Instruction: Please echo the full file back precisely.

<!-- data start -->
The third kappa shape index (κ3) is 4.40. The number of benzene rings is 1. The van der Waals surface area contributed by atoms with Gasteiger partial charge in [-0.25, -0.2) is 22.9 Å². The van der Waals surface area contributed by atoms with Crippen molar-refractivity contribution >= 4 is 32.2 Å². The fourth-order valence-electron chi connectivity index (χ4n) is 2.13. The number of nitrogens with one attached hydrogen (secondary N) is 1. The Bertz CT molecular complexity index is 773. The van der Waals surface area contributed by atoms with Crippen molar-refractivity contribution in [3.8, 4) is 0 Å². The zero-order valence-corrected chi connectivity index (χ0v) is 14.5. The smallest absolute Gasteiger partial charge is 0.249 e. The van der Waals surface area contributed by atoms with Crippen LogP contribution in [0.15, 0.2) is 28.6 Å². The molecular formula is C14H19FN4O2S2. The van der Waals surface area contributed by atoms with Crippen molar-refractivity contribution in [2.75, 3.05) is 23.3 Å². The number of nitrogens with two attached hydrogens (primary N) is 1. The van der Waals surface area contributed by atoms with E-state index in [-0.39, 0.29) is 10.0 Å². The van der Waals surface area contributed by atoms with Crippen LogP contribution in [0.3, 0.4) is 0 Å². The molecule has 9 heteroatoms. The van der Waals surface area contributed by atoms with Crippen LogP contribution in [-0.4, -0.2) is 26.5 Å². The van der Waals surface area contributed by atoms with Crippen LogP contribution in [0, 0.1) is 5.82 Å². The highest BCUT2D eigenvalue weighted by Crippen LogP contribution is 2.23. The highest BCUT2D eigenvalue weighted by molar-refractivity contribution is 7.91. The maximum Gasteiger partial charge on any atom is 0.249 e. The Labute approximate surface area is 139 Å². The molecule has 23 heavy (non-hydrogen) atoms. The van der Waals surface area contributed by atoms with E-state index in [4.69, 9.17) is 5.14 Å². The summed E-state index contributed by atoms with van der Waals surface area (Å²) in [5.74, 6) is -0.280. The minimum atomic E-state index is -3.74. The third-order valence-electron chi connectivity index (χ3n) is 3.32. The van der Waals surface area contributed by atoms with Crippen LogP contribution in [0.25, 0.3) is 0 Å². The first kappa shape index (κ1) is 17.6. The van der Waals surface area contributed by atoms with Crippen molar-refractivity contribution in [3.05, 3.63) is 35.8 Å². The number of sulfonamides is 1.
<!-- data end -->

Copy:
The third kappa shape index (κ3) is 4.40. The number of benzene rings is 1. The van der Waals surface area contributed by atoms with Gasteiger partial charge in [-0.25, -0.2) is 22.9 Å². The van der Waals surface area contributed by atoms with Crippen molar-refractivity contribution >= 4 is 32.2 Å². The fourth-order valence-electron chi connectivity index (χ4n) is 2.13. The number of nitrogens with one attached hydrogen (secondary N) is 1. The Bertz CT molecular complexity index is 773. The van der Waals surface area contributed by atoms with Crippen molar-refractivity contribution in [3.8, 4) is 0 Å². The zero-order valence-corrected chi connectivity index (χ0v) is 14.5. The smallest absolute Gasteiger partial charge is 0.249 e. The van der Waals surface area contributed by atoms with Crippen LogP contribution in [0.15, 0.2) is 28.6 Å². The molecular formula is C14H19FN4O2S2. The van der Waals surface area contributed by atoms with Crippen molar-refractivity contribution in [2.75, 3.05) is 23.3 Å². The number of nitrogens with two attached hydrogens (primary N) is 1. The van der Waals surface area contributed by atoms with E-state index in [-0.39, 0.29) is 10.0 Å². The van der Waals surface area contributed by atoms with Crippen LogP contribution in [0.3, 0.4) is 0 Å². The molecule has 9 heteroatoms. The van der Waals surface area contributed by atoms with Crippen LogP contribution in [-0.4, -0.2) is 26.5 Å². The van der Waals surface area contributed by atoms with Crippen LogP contribution in [0, 0.1) is 5.82 Å². The highest BCUT2D eigenvalue weighted by Crippen LogP contribution is 2.23. The highest BCUT2D eigenvalue weighted by molar-refractivity contribution is 7.91. The maximum Gasteiger partial charge on any atom is 0.249 e. The Labute approximate surface area is 139 Å². The molecule has 23 heavy (non-hydrogen) atoms. The van der Waals surface area contributed by atoms with E-state index in [4.69, 9.17) is 5.14 Å². The summed E-state index contributed by atoms with van der Waals surface area (Å²) in [5.74, 6) is -0.280. The minimum atomic E-state index is -3.74. The third-order valence-electron chi connectivity index (χ3n) is 3.32. The van der Waals surface area contributed by atoms with Crippen LogP contribution in [0.25, 0.3) is 0 Å². The first kappa shape index (κ1) is 17.6. The van der Waals surface area contributed by atoms with Crippen molar-refractivity contribution in [3.05, 3.63) is 35.8 Å². The number of sulfonamides is 1.